In their quest to avoid becoming another plus-sized comedy casualty like Belushi, Candy or Farley, some stars have had to sacrifice their funny bone in order to shed their big bones.
Check out which celebs traded being fun for being fit.
Star Jones Reynolds has dropped 150 pounds and gone from pleasantly plump to frighteningly freaky. Unfortunately, it seems that along with the fat, she also had all the fun sucked out of her, too.
Ever since Star announced her engagement to former bachelor Al Reynolds and started her dietapalooza - things have gone downhill.
First came the criticism for commercializing her wedding plans on "The View," followed by rampant rumors questioning Al's sexuality - which Star vehemently denies. The final straw may have been the fact that she has never revealed how she drastically lost all her weight -- a point that soon to be "View" co-host Rosie O'Donnell has been very vocal in critiquing. And after ABC let Jones go, even Barbara Walters admitted "the audience was losing trust in her. They didn't believe some of the things she said."
One thing is for sure: whether fat or thin, Star will continue to be the butt of jokes.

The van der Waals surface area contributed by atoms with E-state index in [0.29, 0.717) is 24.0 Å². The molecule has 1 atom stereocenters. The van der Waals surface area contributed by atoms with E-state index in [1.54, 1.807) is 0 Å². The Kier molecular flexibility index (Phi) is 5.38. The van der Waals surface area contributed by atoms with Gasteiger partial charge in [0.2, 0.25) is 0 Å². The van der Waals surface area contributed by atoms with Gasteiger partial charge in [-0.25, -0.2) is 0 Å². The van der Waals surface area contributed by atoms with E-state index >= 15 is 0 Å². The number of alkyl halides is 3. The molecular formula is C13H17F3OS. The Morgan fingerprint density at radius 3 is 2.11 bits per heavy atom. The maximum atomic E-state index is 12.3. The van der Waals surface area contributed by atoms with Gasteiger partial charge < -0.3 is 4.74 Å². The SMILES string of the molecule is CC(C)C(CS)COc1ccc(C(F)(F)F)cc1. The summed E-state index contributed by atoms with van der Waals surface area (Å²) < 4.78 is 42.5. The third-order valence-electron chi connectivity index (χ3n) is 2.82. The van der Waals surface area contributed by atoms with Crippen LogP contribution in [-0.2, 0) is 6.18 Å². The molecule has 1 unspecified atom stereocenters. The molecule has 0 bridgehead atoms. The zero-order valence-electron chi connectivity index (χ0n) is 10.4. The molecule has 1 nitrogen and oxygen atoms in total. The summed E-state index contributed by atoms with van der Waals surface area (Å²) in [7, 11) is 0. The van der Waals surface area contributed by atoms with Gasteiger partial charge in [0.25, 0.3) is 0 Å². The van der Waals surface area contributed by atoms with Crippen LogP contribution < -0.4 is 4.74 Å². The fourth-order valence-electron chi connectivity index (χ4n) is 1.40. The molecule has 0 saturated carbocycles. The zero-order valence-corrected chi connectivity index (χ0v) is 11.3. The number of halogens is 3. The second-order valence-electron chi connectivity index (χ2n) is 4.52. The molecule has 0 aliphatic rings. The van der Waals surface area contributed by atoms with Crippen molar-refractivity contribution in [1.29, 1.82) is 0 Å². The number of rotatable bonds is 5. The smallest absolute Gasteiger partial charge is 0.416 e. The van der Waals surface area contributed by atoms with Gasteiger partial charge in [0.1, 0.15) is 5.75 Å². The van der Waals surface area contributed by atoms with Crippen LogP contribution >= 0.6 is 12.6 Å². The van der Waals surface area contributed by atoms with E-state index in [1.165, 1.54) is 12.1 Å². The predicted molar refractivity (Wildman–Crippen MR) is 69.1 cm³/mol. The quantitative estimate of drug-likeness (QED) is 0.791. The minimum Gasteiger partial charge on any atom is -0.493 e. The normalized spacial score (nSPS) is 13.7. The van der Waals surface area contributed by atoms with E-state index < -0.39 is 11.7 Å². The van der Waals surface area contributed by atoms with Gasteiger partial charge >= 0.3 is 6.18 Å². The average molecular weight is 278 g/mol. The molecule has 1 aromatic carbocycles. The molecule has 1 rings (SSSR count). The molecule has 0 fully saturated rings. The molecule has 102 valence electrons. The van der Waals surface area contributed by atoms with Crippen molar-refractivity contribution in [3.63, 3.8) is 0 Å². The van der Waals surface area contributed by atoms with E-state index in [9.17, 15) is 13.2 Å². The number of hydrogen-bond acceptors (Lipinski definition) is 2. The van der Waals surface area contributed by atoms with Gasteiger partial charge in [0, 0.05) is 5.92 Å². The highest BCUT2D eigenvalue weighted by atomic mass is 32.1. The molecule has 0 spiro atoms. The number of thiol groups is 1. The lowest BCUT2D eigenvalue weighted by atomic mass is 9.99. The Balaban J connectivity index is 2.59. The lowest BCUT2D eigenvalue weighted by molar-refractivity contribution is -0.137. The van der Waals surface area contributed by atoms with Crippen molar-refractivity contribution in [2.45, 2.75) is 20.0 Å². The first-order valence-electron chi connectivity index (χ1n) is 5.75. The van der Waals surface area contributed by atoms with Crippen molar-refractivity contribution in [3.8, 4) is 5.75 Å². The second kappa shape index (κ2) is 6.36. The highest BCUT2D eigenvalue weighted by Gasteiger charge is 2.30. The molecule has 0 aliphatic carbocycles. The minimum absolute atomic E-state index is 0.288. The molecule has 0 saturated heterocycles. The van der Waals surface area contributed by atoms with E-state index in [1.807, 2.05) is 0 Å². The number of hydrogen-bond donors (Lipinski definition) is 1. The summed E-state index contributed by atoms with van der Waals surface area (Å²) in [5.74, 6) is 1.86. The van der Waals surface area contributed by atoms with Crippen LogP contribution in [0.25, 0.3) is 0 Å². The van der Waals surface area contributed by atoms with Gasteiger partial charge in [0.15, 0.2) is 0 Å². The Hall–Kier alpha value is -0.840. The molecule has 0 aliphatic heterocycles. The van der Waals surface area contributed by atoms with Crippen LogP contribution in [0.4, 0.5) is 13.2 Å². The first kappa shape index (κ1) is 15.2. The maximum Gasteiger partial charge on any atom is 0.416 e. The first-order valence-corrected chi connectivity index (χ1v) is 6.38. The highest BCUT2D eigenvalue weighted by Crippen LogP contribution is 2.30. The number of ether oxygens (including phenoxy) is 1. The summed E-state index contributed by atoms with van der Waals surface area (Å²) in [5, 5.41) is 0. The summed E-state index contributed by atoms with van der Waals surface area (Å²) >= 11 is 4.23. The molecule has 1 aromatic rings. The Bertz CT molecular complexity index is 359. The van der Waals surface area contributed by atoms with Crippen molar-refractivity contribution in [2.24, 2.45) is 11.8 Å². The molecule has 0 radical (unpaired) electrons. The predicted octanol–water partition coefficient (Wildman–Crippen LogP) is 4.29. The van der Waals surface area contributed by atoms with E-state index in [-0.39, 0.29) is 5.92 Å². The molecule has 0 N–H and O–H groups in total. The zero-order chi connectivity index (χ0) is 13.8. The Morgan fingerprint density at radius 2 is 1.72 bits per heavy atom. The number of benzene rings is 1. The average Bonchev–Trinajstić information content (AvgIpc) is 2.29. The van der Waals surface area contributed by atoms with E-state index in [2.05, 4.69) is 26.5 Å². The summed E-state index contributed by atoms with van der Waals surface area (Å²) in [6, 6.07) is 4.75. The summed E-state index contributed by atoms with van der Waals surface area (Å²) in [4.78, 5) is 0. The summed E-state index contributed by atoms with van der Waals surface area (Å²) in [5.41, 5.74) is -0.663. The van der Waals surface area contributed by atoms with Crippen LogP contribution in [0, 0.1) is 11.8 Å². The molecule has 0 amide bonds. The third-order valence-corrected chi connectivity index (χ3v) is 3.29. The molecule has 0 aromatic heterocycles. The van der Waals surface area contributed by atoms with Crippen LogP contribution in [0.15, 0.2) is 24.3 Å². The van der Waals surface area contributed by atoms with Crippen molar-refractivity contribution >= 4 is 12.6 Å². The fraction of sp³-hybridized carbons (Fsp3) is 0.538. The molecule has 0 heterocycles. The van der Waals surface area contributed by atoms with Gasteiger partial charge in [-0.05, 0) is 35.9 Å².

As a 320-pound weatherman, Al Roker made finding out what was "going on in your neck of the woods" a jolly good time.
In his big days, Roker routinely appeared on comedy staples like "Seinfeld," "Will & Grace" and "Saturday Night Live." But ever since he lost 100 pounds via gastric bypass surgery in 2002, Al has become somewhat of a comedy black cloud.
Furthermore, his new camera-ready look has led to more serious interviews and segments on the show -- like interviewing former fatty Star Jones Reynolds on Friday. While we're all for a healthier Al, we just wish he'd take a cue from his weight loss and lighten up.
Whether trading barbs with the rest of the Conner clan on her TV show or famously butchering the Star Spangled Banner, no woman was funnier than Roseanne in the 90s.
Famous for her plus-size domestic goddess chic, Roseanne and her self-titled series spent six years in the top five in the ratings. After the show went off the air in 1997, Roseanne lost weight, went blonde, had plastic surgery and saw three projects get cancelled or die a premature death.
While she make look slightly more glam, sadly, the funniest thing about her career these days is that she barely has one.
Ricki Lake first garnered nationwide recognition playing overweight characters in campy, over-the-top films like John Waters' "Hairspray" and "Cry-Baby."
Those stints and a little thing like a 125-pound weight loss led to her role as a trashy talk show host. Throughout the 11 seasons of her self-titled talk show -- that's right, 11 -- Lake's low-rent topics proved to be more tragic than anything else.
Since the show's demise in 2004, Lake hasn't regained any of the weight -- or her career.